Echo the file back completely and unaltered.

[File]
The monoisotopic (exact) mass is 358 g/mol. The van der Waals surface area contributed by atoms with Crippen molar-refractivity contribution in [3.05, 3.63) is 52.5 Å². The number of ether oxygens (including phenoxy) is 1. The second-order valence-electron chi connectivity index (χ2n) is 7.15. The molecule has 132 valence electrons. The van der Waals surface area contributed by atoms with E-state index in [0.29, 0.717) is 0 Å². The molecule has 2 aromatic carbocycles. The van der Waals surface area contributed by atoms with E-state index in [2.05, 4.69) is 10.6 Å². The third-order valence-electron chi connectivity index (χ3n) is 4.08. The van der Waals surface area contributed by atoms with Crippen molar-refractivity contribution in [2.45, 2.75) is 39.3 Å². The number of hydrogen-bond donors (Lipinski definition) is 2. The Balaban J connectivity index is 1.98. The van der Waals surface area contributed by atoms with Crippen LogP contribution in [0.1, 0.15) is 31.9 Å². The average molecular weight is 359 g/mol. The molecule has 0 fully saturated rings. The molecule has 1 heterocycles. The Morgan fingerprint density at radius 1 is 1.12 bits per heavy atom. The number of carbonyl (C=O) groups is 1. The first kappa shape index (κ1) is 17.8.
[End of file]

The monoisotopic (exact) mass is 358 g/mol. The van der Waals surface area contributed by atoms with Crippen molar-refractivity contribution in [3.05, 3.63) is 52.5 Å². The number of ether oxygens (including phenoxy) is 1. The second-order valence-electron chi connectivity index (χ2n) is 7.15. The molecule has 132 valence electrons. The van der Waals surface area contributed by atoms with E-state index in [0.29, 0.717) is 0 Å². The molecule has 2 aromatic carbocycles. The van der Waals surface area contributed by atoms with E-state index in [2.05, 4.69) is 10.6 Å². The third-order valence-electron chi connectivity index (χ3n) is 4.08. The van der Waals surface area contributed by atoms with Crippen molar-refractivity contribution in [2.45, 2.75) is 39.3 Å². The number of hydrogen-bond donors (Lipinski definition) is 2. The Balaban J connectivity index is 1.98. The van der Waals surface area contributed by atoms with Crippen LogP contribution in [0.1, 0.15) is 31.9 Å². The average molecular weight is 359 g/mol. The molecule has 0 fully saturated rings. The molecule has 1 heterocycles. The Morgan fingerprint density at radius 1 is 1.12 bits per heavy atom. The number of carbonyl (C=O) groups is 1. The first kappa shape index (κ1) is 17.8.